Northern Exposure Christmas Message

Northern Exposure Christmas Message

One of my favorite all time TV shows was Northern Exposure, and on that show, in one episode, came the best Christmas story and the most inclusive tidings of comfort and joy I have ever heard. It deserves to be repeated – and repeated – and repeated.

Chris, the local DJ, known for his love of Whitman, is on the radio one Christmas and shares this brief, but beautiful story of Christmas.

It’s an old legend, that on Christmas Eve at midnight, all the animals fall on their knees and speak — praising the new born Jesus.

Back in the winter of ’69, my Dad was doing a short term for D and D. Mom was — I’m not sure where Mom was. Anyway, I was home alone on Christmas Eve and I stayed up late to see if my dog, Buddy, would talk. He did — at least I think he did. I don’t remember Buster’s exact words, but that’s not important. What matters is that a seven-year-old boy experienced his own personal epiphany.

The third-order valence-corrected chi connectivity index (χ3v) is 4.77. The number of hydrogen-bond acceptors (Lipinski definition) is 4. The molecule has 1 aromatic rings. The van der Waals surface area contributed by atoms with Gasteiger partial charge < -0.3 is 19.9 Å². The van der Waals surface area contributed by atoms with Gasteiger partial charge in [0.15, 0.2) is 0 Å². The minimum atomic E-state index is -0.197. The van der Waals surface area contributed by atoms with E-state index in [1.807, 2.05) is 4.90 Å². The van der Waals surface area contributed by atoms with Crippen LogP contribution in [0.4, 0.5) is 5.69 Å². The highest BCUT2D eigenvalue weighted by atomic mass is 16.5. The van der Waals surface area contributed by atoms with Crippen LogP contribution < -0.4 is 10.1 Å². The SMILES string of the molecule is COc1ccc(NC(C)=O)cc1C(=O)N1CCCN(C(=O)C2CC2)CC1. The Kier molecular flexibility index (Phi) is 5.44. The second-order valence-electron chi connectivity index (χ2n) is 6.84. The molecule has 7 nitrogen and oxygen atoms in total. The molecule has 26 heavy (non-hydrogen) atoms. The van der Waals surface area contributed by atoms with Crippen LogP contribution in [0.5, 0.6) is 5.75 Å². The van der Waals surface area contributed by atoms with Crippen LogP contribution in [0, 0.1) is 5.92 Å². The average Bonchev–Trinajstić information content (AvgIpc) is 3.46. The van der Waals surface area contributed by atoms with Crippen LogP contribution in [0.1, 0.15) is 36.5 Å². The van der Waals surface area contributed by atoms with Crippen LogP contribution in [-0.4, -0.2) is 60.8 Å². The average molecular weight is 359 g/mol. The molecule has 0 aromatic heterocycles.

My point? It’s that Christmas reveals itself to each of us in a personal way — be it secular or sacred. Whatever Christmas is — and it’s many things to many people — we all own a piece of it. Kinda like Santa’s bag, inside there’s gift for everyone.

My Christmas wish for you tonight — may your dog talk.

That’s the great thing about Christmas. The origins of this holiday season rest firmly in ancient, pre-Christian, pre-Church feelings about the longest darkest day of the year. It is no great secret that virtually all of our Christmas traditions and customs are not rooted in anything Biblical.

The birth of Jesus is but one of the many “reasons for the season.” Christmas does not belong to any one group, faith, tradition, or religion. Christmas is one of the more inclusive and malleable holidays to ever exist. We build our own meanings for the holiday, for the season.

Pagan or Christian, Jew or Gentile, atheist or faithful, we are all part of this most wonderful time of the year, and we all bring our own customs and traditions to the table. We should all take a taste of what the other brings.